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Photo that left onlookers baffled

What is a Boeing plane doing out there? Picture: Shannon Airport

Scarlet HowesThe Sun

A DECOMMISSIONED Boeing 767 is being transported along Ireland’s Wild Atlantic Way to create the ultimate “glamping” venue. In the process, it left many onlookers scratching their heads, as it appeared to float on the water.

The aircraft — which will be the centrepiece accommodation at an alternative transport themed glamping village in Enniscrone — was transferred from the runway at Shannon Airport to Knockberg Point.

From there, workers spent six hours loading the 48 metre hull onto a barge to sail north by sea.

The barge was towed by a powerful tug out of the Shannon estuary and into the Atlantic Ocean for its 36-hour journey to Enniscrone, Co Sligo.

At 50 tonnes, hoisting the plane onto the barge required the skills of various Shannon Airport employees including engineers, operations experts, private contractors and even security.

ONA paddle boarder is seen as Boeing 767 aeroplane arrives the Enniscrone estuary. Picture: Reuters

ONA paddle boarder is seen as Boeing 767 aeroplane arrives the Enniscrone estuary. Picture: ReutersSource:Picture Media

Businessman David McGowan wants to use the jet as a point of attraction for his new “Quirky Nights Glamping” venture in the popular seaside resort Co Sligo.

“We pulled out all the stops to assist, with safety and minimising disruption to airport customers our key priority,” explained Deirdre Whitney, property manager at Shannon Airport.

The waves crash around it. Picture: Reuters

The waves crash around it. Picture: ReutersSource:Picture Media

“I certainly never thought I would see the day when an aircraft would be put on a barge and set sail out the estuary.

“It will have a new lease of life which will boost not only the local economy in Enniscrone, but right along the Wild Atlantic Way,” she said.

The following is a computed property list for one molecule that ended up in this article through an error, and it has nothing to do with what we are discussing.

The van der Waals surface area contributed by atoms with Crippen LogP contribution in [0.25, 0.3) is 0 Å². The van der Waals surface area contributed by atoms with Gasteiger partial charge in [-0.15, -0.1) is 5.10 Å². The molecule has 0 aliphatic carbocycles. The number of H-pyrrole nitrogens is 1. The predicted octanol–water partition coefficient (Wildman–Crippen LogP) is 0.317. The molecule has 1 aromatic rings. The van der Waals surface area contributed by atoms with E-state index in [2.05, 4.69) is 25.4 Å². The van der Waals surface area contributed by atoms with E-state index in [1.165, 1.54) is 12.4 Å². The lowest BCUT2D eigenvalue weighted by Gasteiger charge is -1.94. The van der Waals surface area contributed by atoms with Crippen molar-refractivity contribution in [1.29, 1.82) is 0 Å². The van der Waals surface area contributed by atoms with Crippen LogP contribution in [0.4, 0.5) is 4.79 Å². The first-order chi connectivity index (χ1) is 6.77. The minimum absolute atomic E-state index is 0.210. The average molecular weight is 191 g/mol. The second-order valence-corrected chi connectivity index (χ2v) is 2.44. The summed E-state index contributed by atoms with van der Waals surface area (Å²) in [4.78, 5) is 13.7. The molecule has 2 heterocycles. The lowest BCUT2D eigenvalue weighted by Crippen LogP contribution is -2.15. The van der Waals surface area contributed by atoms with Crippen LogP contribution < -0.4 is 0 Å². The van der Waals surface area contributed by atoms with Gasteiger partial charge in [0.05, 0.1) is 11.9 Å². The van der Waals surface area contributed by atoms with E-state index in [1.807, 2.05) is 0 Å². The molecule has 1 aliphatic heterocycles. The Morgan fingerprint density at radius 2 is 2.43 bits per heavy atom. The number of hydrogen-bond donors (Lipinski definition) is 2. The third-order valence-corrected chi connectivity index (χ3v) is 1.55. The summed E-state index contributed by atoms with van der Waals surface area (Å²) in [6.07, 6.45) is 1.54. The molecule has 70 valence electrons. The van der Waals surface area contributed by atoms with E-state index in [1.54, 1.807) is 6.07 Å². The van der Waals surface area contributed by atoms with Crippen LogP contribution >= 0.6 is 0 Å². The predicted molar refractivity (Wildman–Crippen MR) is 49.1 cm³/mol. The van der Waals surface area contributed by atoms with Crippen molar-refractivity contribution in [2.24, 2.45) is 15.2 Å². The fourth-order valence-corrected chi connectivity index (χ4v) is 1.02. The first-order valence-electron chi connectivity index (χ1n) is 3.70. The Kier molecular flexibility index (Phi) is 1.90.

Whitney added: “David McGowan’s enthusiasm was infectious and we were delighted to be on hand to support him every step of the way with this unique project.

“We wish him and his crew a bon voyage and every success with this venture.”

It will become accommodation. Picture: Shannon Airport

It will become accommodation. Picture: Shannon Airport

McGowan paid $31,311 for the 30-year-old aircraft which will act as a “non-traditional” mode of housing for guests — along with other vehicles such as buses, taxis and trains.

Speaking to Today FM in Ireland, McGowan said: “I have a 15 acre site there of marshy field and I was wondering what I could do with it.

Nothing unusual about this sight at all ... Picture: Shannon Airport

Nothing unusual about this sight at all ... Picture: Shannon Airport

“Whatever I was going to do with it, it had to be to do with tourism because we’re on the Wild Atlantic Way.

“I looked at different types of accommodation and unusual places to stay. I saw that glamping was a modern type of camping that was spreading throughout Europe. I got the idea that I might like a plane.

“There are so many planes that have been decommissioned that have gone out of service. I rang around the three different airports, Dublin, Cork and Shannon and only Shannon got back to me and said they had one but that it was no good to me.

“They said it was too big. ’I said ‘You hold that til I get down there’. When I got down there I said ‘Right, I’m thinking of putting this in my back garden’.”

This story originally appeared on The Sun.

The plane being transported. Picture: Shannon Airport

The plane being transported. Picture: Shannon Airport

Up and away. Picture: Shannon Airport

Up and away. Picture: Shannon Airport

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